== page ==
This checklist provides an overview of how to prepare and execute an internal audit review.
An internal audit review is the systematic process of analyzing a firm’s business and includes planning (also called a survey or preliminary review), fieldwork, an audit report and a follow-up review. The internal audit review is conducted to assess the firm’s compliance with laws and regulations, efficiency of operations (process, procedures), and progress toward key goals (including preserving and enhancing assets). The main aims of the internal audit review are to assess business operations, review progress toward business objectives, determine the reliability of financial and other operations, ensure that legal and regulatory requirements are met, identify the effectiveness of risk management activities, and deter fraud.
An internal audit review is a legal requirement for many firms, especially those which are publicly traded. Regulations such as Sarbanes–Oxley have increased the demand for internal auditors. The review is undertaken annually by appointed internal auditors. In general, an internal audit review committee is established which reports to the board of directors and the CEO. Internal auditors are hired. Currently, the internal audit profession is unregulated; however, the Institute of Internal Auditors (IIA) publishes standards and has more than 150,000 members in 165 countries.
Each firm has a unique auditing process. Auditors usually begin the planning process by gaining a detailed understanding of the firm and the objectives of the audit. Audit objectives can include: an assessment of management; verification of internal control procedures; assessment of the ability to respond to urgent market needs and events; improving risk management in the company; and assessing the skills of employees of the company and its training program.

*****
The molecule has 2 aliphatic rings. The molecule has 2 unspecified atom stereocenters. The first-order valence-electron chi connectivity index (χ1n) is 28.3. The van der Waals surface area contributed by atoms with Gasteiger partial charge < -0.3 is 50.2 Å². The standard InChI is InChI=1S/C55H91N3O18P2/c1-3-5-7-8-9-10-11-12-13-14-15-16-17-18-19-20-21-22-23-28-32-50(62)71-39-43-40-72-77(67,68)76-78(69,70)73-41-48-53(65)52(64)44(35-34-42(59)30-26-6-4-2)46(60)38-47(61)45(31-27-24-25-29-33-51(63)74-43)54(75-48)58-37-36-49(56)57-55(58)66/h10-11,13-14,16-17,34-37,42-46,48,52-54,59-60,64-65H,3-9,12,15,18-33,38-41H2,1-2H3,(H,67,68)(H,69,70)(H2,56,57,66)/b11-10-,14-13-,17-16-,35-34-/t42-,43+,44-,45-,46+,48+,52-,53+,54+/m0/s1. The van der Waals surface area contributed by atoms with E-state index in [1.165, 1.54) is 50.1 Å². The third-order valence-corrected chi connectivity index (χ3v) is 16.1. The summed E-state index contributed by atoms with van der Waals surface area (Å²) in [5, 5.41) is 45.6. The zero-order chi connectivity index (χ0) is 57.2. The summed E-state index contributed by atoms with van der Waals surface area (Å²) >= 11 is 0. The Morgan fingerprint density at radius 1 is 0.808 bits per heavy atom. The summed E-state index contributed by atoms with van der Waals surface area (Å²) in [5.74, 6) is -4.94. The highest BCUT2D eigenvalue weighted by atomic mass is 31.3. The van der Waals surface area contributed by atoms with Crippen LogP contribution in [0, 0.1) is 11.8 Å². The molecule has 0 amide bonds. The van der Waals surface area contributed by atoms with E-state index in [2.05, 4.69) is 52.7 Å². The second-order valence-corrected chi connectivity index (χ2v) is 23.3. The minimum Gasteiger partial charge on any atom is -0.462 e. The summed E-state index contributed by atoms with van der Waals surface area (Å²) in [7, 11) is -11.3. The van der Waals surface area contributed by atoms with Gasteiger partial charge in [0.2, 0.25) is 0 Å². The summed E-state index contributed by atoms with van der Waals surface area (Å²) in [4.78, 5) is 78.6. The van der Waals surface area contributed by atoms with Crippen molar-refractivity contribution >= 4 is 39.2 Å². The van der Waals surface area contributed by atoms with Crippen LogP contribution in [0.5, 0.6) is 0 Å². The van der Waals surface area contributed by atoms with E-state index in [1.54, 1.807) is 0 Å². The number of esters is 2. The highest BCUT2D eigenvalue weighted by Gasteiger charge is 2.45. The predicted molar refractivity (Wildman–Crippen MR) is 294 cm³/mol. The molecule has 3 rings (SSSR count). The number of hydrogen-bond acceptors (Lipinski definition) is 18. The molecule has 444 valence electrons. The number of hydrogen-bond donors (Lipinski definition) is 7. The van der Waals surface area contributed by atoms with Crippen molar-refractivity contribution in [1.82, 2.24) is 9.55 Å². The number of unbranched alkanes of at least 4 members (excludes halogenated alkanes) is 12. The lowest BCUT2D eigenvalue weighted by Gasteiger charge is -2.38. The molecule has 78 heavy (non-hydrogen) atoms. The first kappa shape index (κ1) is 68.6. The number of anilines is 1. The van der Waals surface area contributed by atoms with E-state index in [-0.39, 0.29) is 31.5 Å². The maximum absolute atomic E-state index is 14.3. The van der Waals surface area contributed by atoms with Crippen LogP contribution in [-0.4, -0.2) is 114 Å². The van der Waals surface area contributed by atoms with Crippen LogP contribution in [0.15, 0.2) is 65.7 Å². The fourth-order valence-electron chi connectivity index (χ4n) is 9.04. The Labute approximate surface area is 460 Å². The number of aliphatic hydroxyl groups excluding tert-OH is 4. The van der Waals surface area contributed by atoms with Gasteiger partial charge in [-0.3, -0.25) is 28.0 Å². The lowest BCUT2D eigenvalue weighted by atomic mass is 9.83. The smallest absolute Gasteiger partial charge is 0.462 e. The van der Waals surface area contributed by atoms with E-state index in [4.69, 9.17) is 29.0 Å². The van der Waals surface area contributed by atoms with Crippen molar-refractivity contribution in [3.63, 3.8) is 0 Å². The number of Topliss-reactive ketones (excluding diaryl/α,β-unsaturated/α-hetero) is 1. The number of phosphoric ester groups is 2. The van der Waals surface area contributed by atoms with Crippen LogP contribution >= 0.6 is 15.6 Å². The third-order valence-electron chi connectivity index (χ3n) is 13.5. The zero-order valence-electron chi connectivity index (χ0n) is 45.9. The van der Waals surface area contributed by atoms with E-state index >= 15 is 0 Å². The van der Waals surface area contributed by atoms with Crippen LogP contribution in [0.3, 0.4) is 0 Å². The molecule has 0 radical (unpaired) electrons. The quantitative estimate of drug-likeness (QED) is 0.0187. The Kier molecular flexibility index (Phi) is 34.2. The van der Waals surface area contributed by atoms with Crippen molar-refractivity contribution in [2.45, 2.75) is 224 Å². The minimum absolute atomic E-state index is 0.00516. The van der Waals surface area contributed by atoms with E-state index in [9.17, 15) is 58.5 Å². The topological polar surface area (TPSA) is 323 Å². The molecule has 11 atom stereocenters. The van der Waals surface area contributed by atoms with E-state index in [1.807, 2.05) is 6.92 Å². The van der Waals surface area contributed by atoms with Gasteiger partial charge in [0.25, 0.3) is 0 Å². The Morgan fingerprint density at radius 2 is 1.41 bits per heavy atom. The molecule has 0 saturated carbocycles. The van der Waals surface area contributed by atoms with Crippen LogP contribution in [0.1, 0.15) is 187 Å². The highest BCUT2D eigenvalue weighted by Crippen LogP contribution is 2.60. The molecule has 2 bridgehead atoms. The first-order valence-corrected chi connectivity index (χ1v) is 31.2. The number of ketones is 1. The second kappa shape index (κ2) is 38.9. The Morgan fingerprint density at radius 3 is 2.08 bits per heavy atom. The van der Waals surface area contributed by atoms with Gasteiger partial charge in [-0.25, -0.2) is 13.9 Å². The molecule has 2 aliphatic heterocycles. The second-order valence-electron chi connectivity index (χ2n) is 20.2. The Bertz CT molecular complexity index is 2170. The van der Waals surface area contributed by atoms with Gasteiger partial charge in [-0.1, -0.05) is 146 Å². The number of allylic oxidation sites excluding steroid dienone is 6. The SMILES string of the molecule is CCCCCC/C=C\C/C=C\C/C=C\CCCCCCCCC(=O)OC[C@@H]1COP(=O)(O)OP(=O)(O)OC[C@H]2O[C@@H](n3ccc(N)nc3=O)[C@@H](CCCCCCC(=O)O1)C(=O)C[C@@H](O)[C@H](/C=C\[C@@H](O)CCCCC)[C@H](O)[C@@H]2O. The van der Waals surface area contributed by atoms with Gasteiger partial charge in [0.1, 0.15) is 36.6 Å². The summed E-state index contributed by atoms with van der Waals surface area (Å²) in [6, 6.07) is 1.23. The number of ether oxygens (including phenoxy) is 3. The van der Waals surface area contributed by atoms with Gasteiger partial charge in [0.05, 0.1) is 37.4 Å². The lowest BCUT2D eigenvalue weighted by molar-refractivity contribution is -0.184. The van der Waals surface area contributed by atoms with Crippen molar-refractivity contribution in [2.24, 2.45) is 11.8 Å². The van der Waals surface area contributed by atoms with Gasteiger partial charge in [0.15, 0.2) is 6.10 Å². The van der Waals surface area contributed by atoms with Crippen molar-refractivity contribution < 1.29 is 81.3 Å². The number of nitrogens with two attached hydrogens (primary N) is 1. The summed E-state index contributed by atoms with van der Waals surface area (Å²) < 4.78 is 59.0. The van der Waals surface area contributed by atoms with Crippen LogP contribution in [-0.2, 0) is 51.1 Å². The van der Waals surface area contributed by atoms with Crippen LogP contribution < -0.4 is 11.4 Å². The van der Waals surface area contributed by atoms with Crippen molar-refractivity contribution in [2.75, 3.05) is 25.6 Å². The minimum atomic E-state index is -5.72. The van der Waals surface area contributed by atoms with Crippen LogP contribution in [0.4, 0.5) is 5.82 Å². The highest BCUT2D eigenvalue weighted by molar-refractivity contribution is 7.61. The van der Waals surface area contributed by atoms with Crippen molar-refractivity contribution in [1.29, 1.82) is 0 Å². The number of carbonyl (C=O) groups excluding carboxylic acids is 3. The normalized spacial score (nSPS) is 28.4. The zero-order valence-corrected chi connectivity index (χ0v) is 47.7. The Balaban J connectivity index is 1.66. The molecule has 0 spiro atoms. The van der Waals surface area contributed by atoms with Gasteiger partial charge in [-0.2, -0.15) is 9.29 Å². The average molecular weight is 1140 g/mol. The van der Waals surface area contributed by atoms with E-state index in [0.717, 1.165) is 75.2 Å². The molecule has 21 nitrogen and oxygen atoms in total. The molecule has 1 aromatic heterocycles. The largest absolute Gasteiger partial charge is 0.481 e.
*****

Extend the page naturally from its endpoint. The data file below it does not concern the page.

At the fieldwork stage internal auditors examine all divisions of the firm, and across finance management, risk management, internal compliance control, and procedures and operations.
Following the fieldwork, the internal auditors prepare an initial report summarizing their findings. The draft is read by the firm’s leadership (e.g. CEO, board of directors) and is then finalized.
The final step, often one year after the audit report is completed, is a follow-up review. This review involves assessing the extent to which recommendations have been implemented.
An internal audit helps a firm to assess the state of its business.
Internal audit reports can lead to solid suggestions for business improvement.
Internal auditing helps to assess risk management policies and deter fraud.
Internal auditing can be an expensive process, beginning with recruiting talented internal auditors with high levels of professional experience and qualifications. A third party may provide an interim internal audit.
Recruit the right individuals as internal auditors. Obtain as much information from as many sources as you can before appointing these individuals. Consider the use of a third party for an interim internal audit.
Communicate your business plans and aims to auditors.
Allow the auditors transparency in examining documents and speaking with key staff.
Implement the suggestions made in the auditing report.
Dos and Don’ts
Invest in internal audit technology to improve the quality of the audit process.
Establish good communication between management and internal auditors. This helps both with the audit process and with the implementation of recommendations. · Even if an internal audit review is not a requirement for your firm, consider undertaking the process to assess and improve the business.
Don’t underestimate the need for proper training of directors and employees in order to help them to fulfill their duties.
As directors, do not ignore the recommendations made in the final internal audit report as doing so could adversely impact your firm.